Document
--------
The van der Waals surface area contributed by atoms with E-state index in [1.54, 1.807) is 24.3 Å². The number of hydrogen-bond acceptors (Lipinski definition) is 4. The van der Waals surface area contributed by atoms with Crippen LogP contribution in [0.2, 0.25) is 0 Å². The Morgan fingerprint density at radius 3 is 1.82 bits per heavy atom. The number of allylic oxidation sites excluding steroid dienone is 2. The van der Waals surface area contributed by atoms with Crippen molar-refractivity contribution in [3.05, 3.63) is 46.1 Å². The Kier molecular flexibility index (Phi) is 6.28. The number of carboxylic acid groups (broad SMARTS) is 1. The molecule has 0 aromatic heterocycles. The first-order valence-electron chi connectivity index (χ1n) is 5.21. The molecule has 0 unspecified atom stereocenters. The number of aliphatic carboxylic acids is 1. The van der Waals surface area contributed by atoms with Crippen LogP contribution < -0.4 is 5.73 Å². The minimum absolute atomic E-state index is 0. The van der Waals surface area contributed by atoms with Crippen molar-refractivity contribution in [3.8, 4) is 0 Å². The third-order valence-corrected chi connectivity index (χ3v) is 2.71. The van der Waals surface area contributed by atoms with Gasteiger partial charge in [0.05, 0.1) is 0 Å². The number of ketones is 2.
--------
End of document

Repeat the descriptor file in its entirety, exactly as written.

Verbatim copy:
The van der Waals surface area contributed by atoms with E-state index in [1.54, 1.807) is 24.3 Å². The number of hydrogen-bond acceptors (Lipinski definition) is 4. The van der Waals surface area contributed by atoms with Crippen LogP contribution in [0.2, 0.25) is 0 Å². The Morgan fingerprint density at radius 3 is 1.82 bits per heavy atom. The number of allylic oxidation sites excluding steroid dienone is 2. The van der Waals surface area contributed by atoms with Crippen molar-refractivity contribution in [3.05, 3.63) is 46.1 Å². The Kier molecular flexibility index (Phi) is 6.28. The number of carboxylic acid groups (broad SMARTS) is 1. The molecule has 0 aromatic heterocycles. The first-order valence-electron chi connectivity index (χ1n) is 5.21. The molecule has 0 unspecified atom stereocenters. The number of aliphatic carboxylic acids is 1. The van der Waals surface area contributed by atoms with Crippen LogP contribution < -0.4 is 5.73 Å². The minimum absolute atomic E-state index is 0. The van der Waals surface area contributed by atoms with Crippen molar-refractivity contribution in [3.8, 4) is 0 Å². The third-order valence-corrected chi connectivity index (χ3v) is 2.71. The van der Waals surface area contributed by atoms with Gasteiger partial charge in [0.05, 0.1) is 0 Å². The number of ketones is 2.